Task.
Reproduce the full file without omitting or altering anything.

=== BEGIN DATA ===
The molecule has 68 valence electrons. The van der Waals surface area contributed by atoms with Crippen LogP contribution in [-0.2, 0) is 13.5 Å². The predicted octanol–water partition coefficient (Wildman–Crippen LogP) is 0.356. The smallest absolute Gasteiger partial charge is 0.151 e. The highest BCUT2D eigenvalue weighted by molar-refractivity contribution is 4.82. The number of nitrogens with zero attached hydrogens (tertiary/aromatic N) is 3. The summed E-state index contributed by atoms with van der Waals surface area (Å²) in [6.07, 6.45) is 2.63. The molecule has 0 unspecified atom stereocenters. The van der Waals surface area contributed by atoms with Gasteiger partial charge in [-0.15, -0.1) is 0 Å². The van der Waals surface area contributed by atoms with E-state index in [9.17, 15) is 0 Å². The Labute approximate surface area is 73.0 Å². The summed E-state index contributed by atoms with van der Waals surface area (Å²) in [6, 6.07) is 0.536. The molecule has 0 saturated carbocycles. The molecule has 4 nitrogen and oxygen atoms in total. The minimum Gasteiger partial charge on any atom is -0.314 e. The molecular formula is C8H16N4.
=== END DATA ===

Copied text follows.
The molecule has 68 valence electrons. The van der Waals surface area contributed by atoms with Crippen LogP contribution in [-0.2, 0) is 13.5 Å². The predicted octanol–water partition coefficient (Wildman–Crippen LogP) is 0.356. The smallest absolute Gasteiger partial charge is 0.151 e. The highest BCUT2D eigenvalue weighted by molar-refractivity contribution is 4.82. The number of nitrogens with zero attached hydrogens (tertiary/aromatic N) is 3. The summed E-state index contributed by atoms with van der Waals surface area (Å²) in [6.07, 6.45) is 2.63. The molecule has 0 unspecified atom stereocenters. The van der Waals surface area contributed by atoms with Gasteiger partial charge in [-0.15, -0.1) is 0 Å². The van der Waals surface area contributed by atoms with E-state index in [9.17, 15) is 0 Å². The Labute approximate surface area is 73.0 Å². The summed E-state index contributed by atoms with van der Waals surface area (Å²) in [6, 6.07) is 0.536. The molecule has 0 saturated carbocycles. The molecule has 4 nitrogen and oxygen atoms in total. The minimum Gasteiger partial charge on any atom is -0.314 e. The molecular formula is C8H16N4.